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Cooperatives in New OrleansCollective Action and Urban Development$
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Anne Gessler

Print publication date: 2020

Print ISBN-13: 9781496827616

Published to University Press of Mississippi: January 2021

DOI: 10.14325/mississippi/9781496827616.001.0001

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PRINTED FROM Mississippi SCHOLARSHIP ONLINE (www.mississippi.universitypressscholarship.com). (c) Copyright University Press of Mississippi, 2021. All Rights Reserved. An individual user may print out a PDF of a single chapter of a monograph in MSSO for personal use.date: 10 May 2021

Albert Dent and the Free Southern Theater: Intergenerational Civil Rights Cooperatives and the Fight Against Racialized Economic Inequality

Albert Dent and the Free Southern Theater: Intergenerational Civil Rights Cooperatives and the Fight Against Racialized Economic Inequality

Chapter:
(p.115) Chapter 4 Albert Dent and the Free Southern Theater: Intergenerational Civil Rights Cooperatives and the Fight Against Racialized Economic Inequality
Source:
Cooperatives in New Orleans
Author(s):

Anne Gessler

Publisher:
University Press of Mississippi
DOI:10.14325/mississippi/9781496827616.003.0005

Chapter four follows African American activists generational shift away from black-run Rochdale businesses toward racial justice cooperatives that experimented with communist rhetoric, non-hierarchical collective structures, and African diasporic spiritual and aesthetic practices. Between the 1930s and 1940s, Albert Dent fused southern civil rights activism and global cooperative philosophy to create the Flint-Goodridge Hospital insurance cooperative and public health plan for black patients. Collaborating with white southern New Deal liberals allowed Dent to implement black economic justice and self-advocacy at the city and state level. Between the 1960s and 1980s, writer and playwright Tom Dent incorporated his father’s coalitional strategies into the leftist Free Southern Theater Collective’s cooperative vision. While based in black Ninth Ward and Central City neighborhoods, it worked with local and national antipoverty officials and non-profit organizations to expand a southern network of theatrical, producer, and consumer cooperatives empowering impoverished African Americans without replicating capitalism’s abuses.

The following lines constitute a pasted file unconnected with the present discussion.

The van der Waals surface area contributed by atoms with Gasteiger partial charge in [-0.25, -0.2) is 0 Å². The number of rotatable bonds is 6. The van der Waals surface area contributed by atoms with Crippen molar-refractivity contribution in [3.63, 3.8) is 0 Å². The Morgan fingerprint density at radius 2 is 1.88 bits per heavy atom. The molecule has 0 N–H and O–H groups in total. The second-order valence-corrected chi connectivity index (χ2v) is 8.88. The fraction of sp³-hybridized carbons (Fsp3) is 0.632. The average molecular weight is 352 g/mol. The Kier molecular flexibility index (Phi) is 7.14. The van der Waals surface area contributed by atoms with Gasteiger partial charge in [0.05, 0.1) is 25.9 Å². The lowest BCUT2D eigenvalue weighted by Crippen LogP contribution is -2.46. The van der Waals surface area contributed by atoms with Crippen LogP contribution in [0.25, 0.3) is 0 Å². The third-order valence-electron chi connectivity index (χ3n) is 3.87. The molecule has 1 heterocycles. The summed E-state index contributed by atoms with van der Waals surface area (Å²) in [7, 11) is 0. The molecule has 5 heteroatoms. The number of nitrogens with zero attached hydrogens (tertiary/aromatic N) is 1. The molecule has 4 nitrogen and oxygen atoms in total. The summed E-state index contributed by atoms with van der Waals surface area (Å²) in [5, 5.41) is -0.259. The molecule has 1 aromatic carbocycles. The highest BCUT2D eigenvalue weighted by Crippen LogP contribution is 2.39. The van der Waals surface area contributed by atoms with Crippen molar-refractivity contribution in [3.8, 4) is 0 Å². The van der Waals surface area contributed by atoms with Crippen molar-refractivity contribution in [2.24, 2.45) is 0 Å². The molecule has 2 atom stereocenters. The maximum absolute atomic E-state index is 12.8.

Keywords:   Albert Dent, Thomas Dent, Free Southern Theater, Civil rights movement, Flint-Goodridge Hospital

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